Every bit of plastic ever made could technically still exist somewhere. That is an incredibly scary thought! Plastic cannot be eliminated from this planet. Even plastics that break-down still exist in the air or ground, even as the most minuscule particles possible.
In the first 10 years of this century, the world economy produced more plastic than in the entire 1900’s. Our consumption of plastic is out of control. Single-use plastics, or disposable plastics, are used only once before they are thrown away or recycled. These items include plastic bags, straws, coffee stirrers, soda and water bottles and most food packaging – products that we have become accustomed to using every day for just a few minutes before we throw them away. It isn’t the general consumer’s ‘fault’ that these products are all made out of plastic in the first place, but we have become accustomed to thinking it's normal and okay that this is the way.
Of the hundreds of millions of tons of plastic that we produce every year, much of it is not recyclable or biodegradable and is made of a material which is designed to last forever. So, what happens to it?
World-wide, only 10% of plastic items are recycled. The nature of petroleum based disposable plastic makes it difficult to recycle and they have to add new virgin materials and chemicals to it to do so.
If it ends up in landfill, it will break down into tiny particles after many years. In the process of breaking down, it releases toxic chemicals (additives that were used to shape and harden the plastic) which make their way into our food and water supply. These toxic chemicals can be found in our bloodstream. And the latest research has linked them to cancer, infertility, birth defects, impaired immunity and many other ailments.
If it doesn’t end up in a landfill, it goes straight into our environment as pollution, killing an abundant of wildlife and contributing to dead zones – vast areas of the planet where life of any species is no longer possible. An estimated 300 million plastic bags end up in the ocean due to escaping the garbage. The way in which the bags float in open water can resemble a jellyfish, posing significant dangers to marine mammals and leatherback sea turtles, when they are eaten by mistake and enter the animals’ digestive tracts.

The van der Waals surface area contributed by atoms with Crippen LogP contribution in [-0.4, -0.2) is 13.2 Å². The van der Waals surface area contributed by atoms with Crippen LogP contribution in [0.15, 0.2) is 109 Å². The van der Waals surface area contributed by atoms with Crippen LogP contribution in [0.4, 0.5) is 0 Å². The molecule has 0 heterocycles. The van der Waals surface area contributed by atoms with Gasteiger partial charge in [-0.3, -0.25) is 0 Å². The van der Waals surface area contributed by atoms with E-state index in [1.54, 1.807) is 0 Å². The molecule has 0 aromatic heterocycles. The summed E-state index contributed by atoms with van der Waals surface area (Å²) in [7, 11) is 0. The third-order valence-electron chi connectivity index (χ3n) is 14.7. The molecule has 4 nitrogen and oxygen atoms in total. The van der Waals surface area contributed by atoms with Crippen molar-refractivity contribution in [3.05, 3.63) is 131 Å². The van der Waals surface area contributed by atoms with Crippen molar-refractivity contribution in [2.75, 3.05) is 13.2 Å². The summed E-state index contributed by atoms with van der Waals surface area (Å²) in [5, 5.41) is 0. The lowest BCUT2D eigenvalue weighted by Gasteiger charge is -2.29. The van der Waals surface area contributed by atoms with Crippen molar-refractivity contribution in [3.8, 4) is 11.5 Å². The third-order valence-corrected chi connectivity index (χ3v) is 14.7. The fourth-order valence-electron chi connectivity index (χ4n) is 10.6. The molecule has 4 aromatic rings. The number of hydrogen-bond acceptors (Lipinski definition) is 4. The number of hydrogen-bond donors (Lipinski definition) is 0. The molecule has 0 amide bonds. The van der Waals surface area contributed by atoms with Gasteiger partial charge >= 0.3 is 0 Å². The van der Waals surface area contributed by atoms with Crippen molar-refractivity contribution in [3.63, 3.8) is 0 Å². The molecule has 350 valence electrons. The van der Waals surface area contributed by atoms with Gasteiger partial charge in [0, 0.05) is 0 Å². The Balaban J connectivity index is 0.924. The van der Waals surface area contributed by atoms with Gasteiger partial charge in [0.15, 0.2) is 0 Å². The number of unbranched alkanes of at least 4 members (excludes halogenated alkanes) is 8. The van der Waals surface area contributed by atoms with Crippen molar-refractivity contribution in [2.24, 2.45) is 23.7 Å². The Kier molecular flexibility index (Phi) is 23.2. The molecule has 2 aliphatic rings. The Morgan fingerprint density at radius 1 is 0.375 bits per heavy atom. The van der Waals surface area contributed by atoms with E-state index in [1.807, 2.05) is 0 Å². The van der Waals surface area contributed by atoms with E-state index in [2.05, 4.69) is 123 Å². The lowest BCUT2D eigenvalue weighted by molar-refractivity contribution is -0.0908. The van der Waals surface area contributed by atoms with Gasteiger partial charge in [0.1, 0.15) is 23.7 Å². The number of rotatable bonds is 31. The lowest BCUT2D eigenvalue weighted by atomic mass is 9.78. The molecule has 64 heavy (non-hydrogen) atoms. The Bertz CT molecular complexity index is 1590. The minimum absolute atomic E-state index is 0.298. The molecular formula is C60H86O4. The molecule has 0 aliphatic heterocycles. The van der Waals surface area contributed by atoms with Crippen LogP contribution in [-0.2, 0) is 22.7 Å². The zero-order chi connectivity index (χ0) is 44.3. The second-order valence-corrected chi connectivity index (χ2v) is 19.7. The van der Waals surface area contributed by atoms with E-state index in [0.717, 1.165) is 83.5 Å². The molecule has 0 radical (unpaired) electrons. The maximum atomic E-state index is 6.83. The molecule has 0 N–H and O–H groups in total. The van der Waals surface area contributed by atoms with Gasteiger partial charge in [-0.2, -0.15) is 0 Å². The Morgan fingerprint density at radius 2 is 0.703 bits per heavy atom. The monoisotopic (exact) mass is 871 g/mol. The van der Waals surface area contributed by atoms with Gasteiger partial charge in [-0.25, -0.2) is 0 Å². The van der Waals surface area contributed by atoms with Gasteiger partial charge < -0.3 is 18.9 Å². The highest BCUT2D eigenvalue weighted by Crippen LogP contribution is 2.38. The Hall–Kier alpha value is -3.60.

Looking at plastic bags alone, single use plastic shopping bags are made from high density polyethylene (usually abbreviated to HDPE) – the same plastic that is used for two litre milk and juice containers but much thinner. HDPE is made from non-renewable natural resources such as crude oil, gas and coal – just 8.7 plastic checkout bags contain enough embodied petroleum energy to drive a car 1 kilometre!
Plastic bags have been around for over 30 years now, and it is estimated that world wide, 1 trillion bags are used and discarded every year. Only 3% of bags are recycled – even though major supermarkets offer a plastic bag recycling service.
It’s obvious that we need to use less plastic and move towards sustainable products and services. And we have to hope that governments will continue to introduce laws and regulations to improve this dire situation.
The ‘plastic free July’ challenge that helped to publicise this global plastic crisis is called a challenge because it is just that – it’s a real challenge to consume products and services to avoid single use plastic. For some products, it’s actually impossible. It’s a travesty that plastic materials are allowed to be used at all in this way and we’re sure many of us would never deliberately choose to harm our planet in this way. But whilst we’re waiting for companies and authorities to make the necessary steps to ban single use plastic entirely – it is up to us to make the right choices where possible.
Many people think that it’s okay to use plastic if it’s disposed of properly, but as we now know, even if it ends up in a landfill it is still causing serious harm to us and our planet. We cannot control this, and we cannot control what happens to trash once it leaves our hands. So instead, be part of the solution: Refuse single use plastic and go reusable in every way that you can.
There are so many new reusable products popping up daily to help us live a more plastic-free lifestyle.
Quick, easy steps to going plastic-free:
- Stock up on every day reusable basics and take them out with you everywhere, every day
- Recycle soft plastics where possible
- Choose non-plastic products where possible
- Avoid takeaways or take your own containers to a takeaway outlet
- Move to bulk buy, market based grocery shopping & strive for a packaging-free panty
We need to embrace and promote this shift in consumerism, not just in July, but forever.